Single-sided deafness

Single-sided deafness is a special case of deafness that often goes unrecognised. Hearing loss in one ear may happen following an ear infection, head trauma, ear tumours, blockage of the ear artery, pressure build up in the ear; or for unknown reasons.

One-sided hearing loss causes a loss of stereophonic sound and the inability to determine where the direction of sound is coming from. Furthermore, a patient with single-sided hearing loss has a lot of trouble hearing when there is background noise and during social situations.

Treatment options of single-sided hearing loss include:

CROS

The CROS hearing aid receives sound on the deaf side and then, via either wired or wireless technology, sends the sound to the good ear (which is fitted with a hearing aid).

Cochlear Baha (Bone Anchoured Hearing Implant)

Bone Anchored Hearing Aids (BAHAs) are designed for people with either conductive or mixed hearing loss; and for people with complete single-sided deafness.

The BAHA sends sound via vibration, through the skull, to the good ear. No hearing aid is required to be placed in the good ear – the sound reaches the good ear via the vibrations sent through the skull and brain.

The Cochlear BAHA (Figure 4) uses direct bone conduction, which is a natural pathway for sound. A small titanium implant is placed in the bone behind the ear. The patient’s own bone then grows into the implant and allows any sound energy to be directly transferred to the inner ear, with very little loss of sound energy. The result is often crystal clear sound with no feedback or whistling.

An external processor captures sound via the microphone and converts the sound to vibrations. The vibrations are sent directly to the bone through the implant. The sound travels to the inner ear, bypassing the outer and middle ear. The motion causes the fluid inside the cochlea to move the hair cells. The hair cells change the movement into electrical impulses that excite the hearing nerve; and the brain processes this as sound.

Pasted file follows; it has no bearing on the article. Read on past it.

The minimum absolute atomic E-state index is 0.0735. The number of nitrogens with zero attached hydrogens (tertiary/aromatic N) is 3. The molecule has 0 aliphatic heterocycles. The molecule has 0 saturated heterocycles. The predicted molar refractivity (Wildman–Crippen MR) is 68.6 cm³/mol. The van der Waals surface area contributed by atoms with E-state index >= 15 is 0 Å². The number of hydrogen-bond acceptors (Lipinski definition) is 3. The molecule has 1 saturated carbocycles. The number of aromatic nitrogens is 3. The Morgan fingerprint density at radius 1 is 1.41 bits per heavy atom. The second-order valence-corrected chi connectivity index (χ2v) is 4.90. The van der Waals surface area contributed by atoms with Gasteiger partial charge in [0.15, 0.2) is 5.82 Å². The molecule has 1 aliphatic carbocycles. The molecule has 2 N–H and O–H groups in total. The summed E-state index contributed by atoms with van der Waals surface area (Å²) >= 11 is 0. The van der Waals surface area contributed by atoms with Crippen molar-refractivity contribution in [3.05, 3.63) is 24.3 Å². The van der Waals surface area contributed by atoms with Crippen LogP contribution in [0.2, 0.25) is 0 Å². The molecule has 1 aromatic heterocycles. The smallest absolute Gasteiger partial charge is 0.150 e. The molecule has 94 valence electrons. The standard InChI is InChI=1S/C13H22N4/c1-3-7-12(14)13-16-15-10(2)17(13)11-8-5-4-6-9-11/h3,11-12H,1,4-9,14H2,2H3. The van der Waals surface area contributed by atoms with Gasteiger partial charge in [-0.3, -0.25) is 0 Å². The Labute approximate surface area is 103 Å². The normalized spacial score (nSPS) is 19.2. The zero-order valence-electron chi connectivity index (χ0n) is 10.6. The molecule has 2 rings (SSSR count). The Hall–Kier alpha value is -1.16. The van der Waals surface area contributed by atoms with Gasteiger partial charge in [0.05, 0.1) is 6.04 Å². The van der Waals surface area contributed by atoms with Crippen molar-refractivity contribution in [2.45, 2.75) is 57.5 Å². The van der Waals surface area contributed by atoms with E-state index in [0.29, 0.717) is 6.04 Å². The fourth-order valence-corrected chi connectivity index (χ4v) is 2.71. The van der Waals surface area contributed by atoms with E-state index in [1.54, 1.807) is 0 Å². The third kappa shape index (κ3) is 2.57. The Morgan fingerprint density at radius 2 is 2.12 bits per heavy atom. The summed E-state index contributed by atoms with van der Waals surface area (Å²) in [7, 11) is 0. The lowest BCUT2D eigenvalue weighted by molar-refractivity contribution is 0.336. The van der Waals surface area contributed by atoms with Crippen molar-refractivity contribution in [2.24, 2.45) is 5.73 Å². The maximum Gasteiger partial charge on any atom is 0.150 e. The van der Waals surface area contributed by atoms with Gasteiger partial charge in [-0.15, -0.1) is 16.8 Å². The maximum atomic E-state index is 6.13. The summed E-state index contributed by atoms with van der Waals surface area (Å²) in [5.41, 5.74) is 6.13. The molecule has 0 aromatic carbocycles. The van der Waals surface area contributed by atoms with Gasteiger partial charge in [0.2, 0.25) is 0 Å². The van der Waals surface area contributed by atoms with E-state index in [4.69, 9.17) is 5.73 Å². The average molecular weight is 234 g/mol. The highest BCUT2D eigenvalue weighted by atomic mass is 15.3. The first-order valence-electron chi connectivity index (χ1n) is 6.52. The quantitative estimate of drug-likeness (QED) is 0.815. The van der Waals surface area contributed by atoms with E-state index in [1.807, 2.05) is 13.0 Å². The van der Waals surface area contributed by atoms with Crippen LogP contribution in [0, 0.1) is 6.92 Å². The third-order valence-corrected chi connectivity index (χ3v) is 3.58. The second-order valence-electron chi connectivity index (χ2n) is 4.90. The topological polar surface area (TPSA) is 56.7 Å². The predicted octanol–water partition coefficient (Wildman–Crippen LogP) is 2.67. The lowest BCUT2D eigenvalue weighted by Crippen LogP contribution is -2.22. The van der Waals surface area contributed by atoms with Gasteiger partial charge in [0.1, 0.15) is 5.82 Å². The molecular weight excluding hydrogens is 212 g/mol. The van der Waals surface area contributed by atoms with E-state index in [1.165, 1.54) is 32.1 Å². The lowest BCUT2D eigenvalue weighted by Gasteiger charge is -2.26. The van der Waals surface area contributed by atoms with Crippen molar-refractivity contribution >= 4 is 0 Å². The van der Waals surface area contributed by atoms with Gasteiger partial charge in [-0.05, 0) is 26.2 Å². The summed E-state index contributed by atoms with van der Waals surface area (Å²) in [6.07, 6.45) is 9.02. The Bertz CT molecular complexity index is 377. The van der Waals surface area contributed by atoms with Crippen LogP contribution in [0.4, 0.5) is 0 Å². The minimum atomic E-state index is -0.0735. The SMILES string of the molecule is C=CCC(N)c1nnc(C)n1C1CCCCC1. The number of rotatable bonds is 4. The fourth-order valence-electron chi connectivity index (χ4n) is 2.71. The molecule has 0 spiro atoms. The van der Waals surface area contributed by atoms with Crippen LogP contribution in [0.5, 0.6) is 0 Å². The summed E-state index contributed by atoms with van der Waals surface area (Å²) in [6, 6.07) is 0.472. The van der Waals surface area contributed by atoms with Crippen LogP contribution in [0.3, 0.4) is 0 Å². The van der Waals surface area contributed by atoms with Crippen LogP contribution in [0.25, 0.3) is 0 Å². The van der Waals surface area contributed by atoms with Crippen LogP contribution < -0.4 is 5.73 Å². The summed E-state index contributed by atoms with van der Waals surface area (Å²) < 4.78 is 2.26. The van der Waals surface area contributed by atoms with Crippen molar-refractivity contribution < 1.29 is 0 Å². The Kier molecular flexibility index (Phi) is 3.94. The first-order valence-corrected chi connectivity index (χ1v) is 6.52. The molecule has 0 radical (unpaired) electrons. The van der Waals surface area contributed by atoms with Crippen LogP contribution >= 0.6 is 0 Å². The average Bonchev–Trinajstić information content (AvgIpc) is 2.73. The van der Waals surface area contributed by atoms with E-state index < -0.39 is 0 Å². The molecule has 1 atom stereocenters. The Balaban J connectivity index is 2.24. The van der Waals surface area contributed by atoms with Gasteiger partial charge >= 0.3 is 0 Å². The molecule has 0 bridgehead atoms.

Who is a good candidate for the Cochlear Baha?

1. Conductive Hearing Loss

People who have a problem with the sound conduction mechanism (ear canal, ear drum and/or ear bones) are excellent Cochlear BAHA candidates.

2. Mixed Hearing Loss

When there is a combination of conductive hearing loss and mild nerve deafness (sensorineural hearing loss), you may be a good candidate for BAHA, provided your good ear has normal hearing.

3. Single Sided Deafness on one side and normal hearing on the other side.

When there is a complete loss of hearing on one side and normal hearing on the other side, the Cochlear BAHA is potentially a very good option for hearing on the damaged side.

Cochlear Baha Surgery

On the day of your implant surgery, your surgeon will meet with you before the operation to run through the details of what to expect during and post-surgery.

The operation typically takes about one hour to perform. The surgery may be performed under local or general anaesthetic; and it is common to go home from the surgery on the same day. More than 50 percent of Northside Audiology BAHA patients will say they have little or no pain during the procedure.

Approximately six to eight weeks after surgery, you will return to Northside Audiology for the ‘switch-on’ of your new hearing device. The device is attached and programmed on the day; and usually clear, useful sound is heard instantaneously.

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